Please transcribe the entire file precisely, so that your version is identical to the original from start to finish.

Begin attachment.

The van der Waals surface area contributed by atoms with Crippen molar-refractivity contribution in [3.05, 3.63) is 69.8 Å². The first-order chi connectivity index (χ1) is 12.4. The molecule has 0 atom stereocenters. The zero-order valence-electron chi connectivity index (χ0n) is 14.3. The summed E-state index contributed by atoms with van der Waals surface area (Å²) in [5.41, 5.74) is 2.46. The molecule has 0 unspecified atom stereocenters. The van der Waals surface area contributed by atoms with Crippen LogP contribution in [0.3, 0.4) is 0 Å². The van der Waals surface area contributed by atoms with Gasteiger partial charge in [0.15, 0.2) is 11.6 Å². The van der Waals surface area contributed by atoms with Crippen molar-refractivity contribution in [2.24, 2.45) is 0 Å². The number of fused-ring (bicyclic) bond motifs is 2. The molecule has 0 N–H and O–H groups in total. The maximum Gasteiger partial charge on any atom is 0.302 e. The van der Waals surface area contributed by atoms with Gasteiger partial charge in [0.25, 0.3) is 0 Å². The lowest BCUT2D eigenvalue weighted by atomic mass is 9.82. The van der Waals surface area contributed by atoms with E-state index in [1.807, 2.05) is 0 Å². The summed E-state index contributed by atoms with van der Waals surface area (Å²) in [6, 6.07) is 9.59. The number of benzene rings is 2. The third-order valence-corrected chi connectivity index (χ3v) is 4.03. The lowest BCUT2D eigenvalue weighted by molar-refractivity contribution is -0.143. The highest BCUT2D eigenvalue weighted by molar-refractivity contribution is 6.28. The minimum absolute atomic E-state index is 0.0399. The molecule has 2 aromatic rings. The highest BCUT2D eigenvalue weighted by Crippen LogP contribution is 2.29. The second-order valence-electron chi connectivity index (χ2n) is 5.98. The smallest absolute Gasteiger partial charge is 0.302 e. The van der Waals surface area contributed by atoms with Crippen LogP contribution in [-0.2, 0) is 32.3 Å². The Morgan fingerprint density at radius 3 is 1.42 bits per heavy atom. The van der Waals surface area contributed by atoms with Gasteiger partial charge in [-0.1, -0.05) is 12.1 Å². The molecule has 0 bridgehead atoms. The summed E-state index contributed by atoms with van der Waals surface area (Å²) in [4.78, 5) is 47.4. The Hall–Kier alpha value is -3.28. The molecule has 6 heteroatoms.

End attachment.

The van der Waals surface area contributed by atoms with Crippen molar-refractivity contribution in [3.05, 3.63) is 69.8 Å². The first-order chi connectivity index (χ1) is 12.4. The molecule has 0 atom stereocenters. The zero-order valence-electron chi connectivity index (χ0n) is 14.3. The summed E-state index contributed by atoms with van der Waals surface area (Å²) in [5.41, 5.74) is 2.46. The molecule has 0 unspecified atom stereocenters. The van der Waals surface area contributed by atoms with Crippen LogP contribution in [0.3, 0.4) is 0 Å². The van der Waals surface area contributed by atoms with Gasteiger partial charge in [0.15, 0.2) is 11.6 Å². The van der Waals surface area contributed by atoms with Crippen molar-refractivity contribution in [2.24, 2.45) is 0 Å². The number of fused-ring (bicyclic) bond motifs is 2. The molecule has 0 N–H and O–H groups in total. The maximum Gasteiger partial charge on any atom is 0.302 e. The van der Waals surface area contributed by atoms with Gasteiger partial charge in [0.25, 0.3) is 0 Å². The lowest BCUT2D eigenvalue weighted by atomic mass is 9.82. The van der Waals surface area contributed by atoms with E-state index in [1.807, 2.05) is 0 Å². The summed E-state index contributed by atoms with van der Waals surface area (Å²) in [6, 6.07) is 9.59. The number of benzene rings is 2. The third-order valence-corrected chi connectivity index (χ3v) is 4.03. The lowest BCUT2D eigenvalue weighted by molar-refractivity contribution is -0.143. The highest BCUT2D eigenvalue weighted by molar-refractivity contribution is 6.28. The minimum absolute atomic E-state index is 0.0399. The molecule has 2 aromatic rings. The highest BCUT2D eigenvalue weighted by Crippen LogP contribution is 2.29. The second-order valence-electron chi connectivity index (χ2n) is 5.98. The smallest absolute Gasteiger partial charge is 0.302 e. The van der Waals surface area contributed by atoms with Crippen LogP contribution in [-0.2, 0) is 32.3 Å². The Morgan fingerprint density at radius 3 is 1.42 bits per heavy atom. The van der Waals surface area contributed by atoms with Gasteiger partial charge in [-0.1, -0.05) is 12.1 Å². The molecule has 0 bridgehead atoms. The summed E-state index contributed by atoms with van der Waals surface area (Å²) in [4.78, 5) is 47.4. The Hall–Kier alpha value is -3.28. The molecule has 6 heteroatoms.